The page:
Updated UK indicators

  • CHildren in workless households:
    • fifth graph (compared to the European Union): the UK has a higher proportion of its children living in workless households than any other EU country except Ireland.
  • Children with a criminal record:
    • first graph (over time): the number of children cautioned for indictable offences has fallen sharply since 2007 and is now at the lowest for many years.
    • second graph (by age – rates): the peak rate for for offending is at ages 17 to 20.
    • third graph (by age – shares): almost half of the offences committed by children are committed by those aged 15 or under.
    • fourth graph (by gender): four times as many boys are found guilty of, or cautioned for, indictable offences as girls but the difference is much less for theft and much greater for drug offences.
  • Looked-after children:
    • first graph (over time): there are 65,000 looked-after children in England, slightly more than a decade ago.
    • third graph (status at age 19): a third of previously looked-after children are not in education, employment or training at age 19.
  • Young adults with a criminal record:
    • first graph (over time): the number of 18- to 20-year-olds found guilty of an indictable offence fell between 1999 and 2004 but has remained broadly unchanged since then.
  • Concentrations of worklessness:
    • first graph (over time): overall, claimant numbers have followed similar trends in both the areas with the most claimants and the areas with the least claimants.
    • second graph (rates): 30% of working-age people receive out-of-work benefits in the areas with the highest concentrations. This compares with 12% in areas with average concentrations.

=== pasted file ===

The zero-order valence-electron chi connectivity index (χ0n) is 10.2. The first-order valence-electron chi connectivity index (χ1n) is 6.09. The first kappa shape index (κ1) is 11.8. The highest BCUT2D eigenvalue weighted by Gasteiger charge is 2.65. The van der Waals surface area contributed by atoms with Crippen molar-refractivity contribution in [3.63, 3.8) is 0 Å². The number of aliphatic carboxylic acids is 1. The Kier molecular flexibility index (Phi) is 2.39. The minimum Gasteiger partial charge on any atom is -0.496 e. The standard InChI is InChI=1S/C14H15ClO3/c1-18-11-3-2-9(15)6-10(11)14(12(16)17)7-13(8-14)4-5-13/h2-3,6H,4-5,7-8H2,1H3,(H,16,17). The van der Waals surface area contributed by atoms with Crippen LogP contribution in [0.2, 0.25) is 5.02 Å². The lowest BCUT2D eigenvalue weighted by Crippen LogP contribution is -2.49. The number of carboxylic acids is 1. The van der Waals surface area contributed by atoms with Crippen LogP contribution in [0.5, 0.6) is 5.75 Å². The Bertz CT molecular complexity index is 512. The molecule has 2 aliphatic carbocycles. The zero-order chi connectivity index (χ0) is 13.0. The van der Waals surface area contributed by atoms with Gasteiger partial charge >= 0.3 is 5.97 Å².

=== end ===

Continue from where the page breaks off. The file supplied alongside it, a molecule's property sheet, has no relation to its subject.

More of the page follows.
• third graph (shares): 40% of working-age recipients of out-of-work benefits live in a fifth of small areas, whilst the other 60% live outside of these areas.
  • Workless households:
    • third graph (compared to the European Union): the UK has a higher proportion of its working-age population living in workless households than most other EU countries.
  • Premature death:
    • third graph (by social class): men aged 25-64 from routine or manual backgrounds are twice as likely to die as those from managerial or professional backgrounds. There are also similar proportion differences for women aged 25-59.
    • fourth graph (by cause – men only): the two biggest causes of death among men aged 25 to 64 are cancers and circulatory diseases (including heart disease).
  • Excess winter deaths:
    • first graph (over time): each year around 20,000 more people aged 65 or over die in winter months than in other months.
    • second graph (by region): the rate of excess winter deaths amongst those aged 65 and over is similar in all regions.